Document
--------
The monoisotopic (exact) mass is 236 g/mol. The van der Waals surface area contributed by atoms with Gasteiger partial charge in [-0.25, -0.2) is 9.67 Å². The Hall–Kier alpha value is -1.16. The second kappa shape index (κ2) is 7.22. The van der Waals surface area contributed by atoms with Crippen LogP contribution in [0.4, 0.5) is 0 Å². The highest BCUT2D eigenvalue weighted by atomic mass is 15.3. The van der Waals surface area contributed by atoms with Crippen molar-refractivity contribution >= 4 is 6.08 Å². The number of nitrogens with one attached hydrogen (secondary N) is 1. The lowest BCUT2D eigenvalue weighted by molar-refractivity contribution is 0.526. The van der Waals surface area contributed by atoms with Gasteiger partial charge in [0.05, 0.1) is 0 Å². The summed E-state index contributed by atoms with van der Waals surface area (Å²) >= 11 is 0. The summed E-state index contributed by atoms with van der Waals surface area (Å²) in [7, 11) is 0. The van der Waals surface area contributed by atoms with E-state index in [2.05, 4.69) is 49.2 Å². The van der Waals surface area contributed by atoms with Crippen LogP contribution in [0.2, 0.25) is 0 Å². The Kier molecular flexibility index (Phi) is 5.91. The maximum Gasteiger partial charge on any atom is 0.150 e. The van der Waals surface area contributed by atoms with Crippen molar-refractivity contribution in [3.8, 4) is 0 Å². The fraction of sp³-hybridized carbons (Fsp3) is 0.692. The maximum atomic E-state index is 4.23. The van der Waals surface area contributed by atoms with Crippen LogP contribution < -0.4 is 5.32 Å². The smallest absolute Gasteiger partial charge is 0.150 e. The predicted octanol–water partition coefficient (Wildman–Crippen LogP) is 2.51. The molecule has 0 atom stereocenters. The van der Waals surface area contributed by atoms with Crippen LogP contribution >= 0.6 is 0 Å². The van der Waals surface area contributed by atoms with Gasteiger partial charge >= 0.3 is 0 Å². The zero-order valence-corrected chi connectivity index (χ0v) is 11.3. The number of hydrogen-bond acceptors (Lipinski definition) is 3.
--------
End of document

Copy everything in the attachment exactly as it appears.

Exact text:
The monoisotopic (exact) mass is 236 g/mol. The van der Waals surface area contributed by atoms with Gasteiger partial charge in [-0.25, -0.2) is 9.67 Å². The Hall–Kier alpha value is -1.16. The second kappa shape index (κ2) is 7.22. The van der Waals surface area contributed by atoms with Crippen LogP contribution in [0.4, 0.5) is 0 Å². The highest BCUT2D eigenvalue weighted by atomic mass is 15.3. The van der Waals surface area contributed by atoms with Crippen molar-refractivity contribution >= 4 is 6.08 Å². The number of nitrogens with one attached hydrogen (secondary N) is 1. The lowest BCUT2D eigenvalue weighted by molar-refractivity contribution is 0.526. The van der Waals surface area contributed by atoms with Gasteiger partial charge in [0.05, 0.1) is 0 Å². The summed E-state index contributed by atoms with van der Waals surface area (Å²) >= 11 is 0. The summed E-state index contributed by atoms with van der Waals surface area (Å²) in [7, 11) is 0. The van der Waals surface area contributed by atoms with E-state index in [2.05, 4.69) is 49.2 Å². The van der Waals surface area contributed by atoms with Crippen LogP contribution in [0.2, 0.25) is 0 Å². The Kier molecular flexibility index (Phi) is 5.91. The maximum Gasteiger partial charge on any atom is 0.150 e. The van der Waals surface area contributed by atoms with Crippen molar-refractivity contribution in [3.8, 4) is 0 Å². The fraction of sp³-hybridized carbons (Fsp3) is 0.692. The maximum atomic E-state index is 4.23. The van der Waals surface area contributed by atoms with Crippen LogP contribution < -0.4 is 5.32 Å². The smallest absolute Gasteiger partial charge is 0.150 e. The predicted octanol–water partition coefficient (Wildman–Crippen LogP) is 2.51. The molecule has 0 atom stereocenters. The van der Waals surface area contributed by atoms with Crippen LogP contribution >= 0.6 is 0 Å². The van der Waals surface area contributed by atoms with Gasteiger partial charge >= 0.3 is 0 Å². The zero-order valence-corrected chi connectivity index (χ0v) is 11.3. The number of hydrogen-bond acceptors (Lipinski definition) is 3.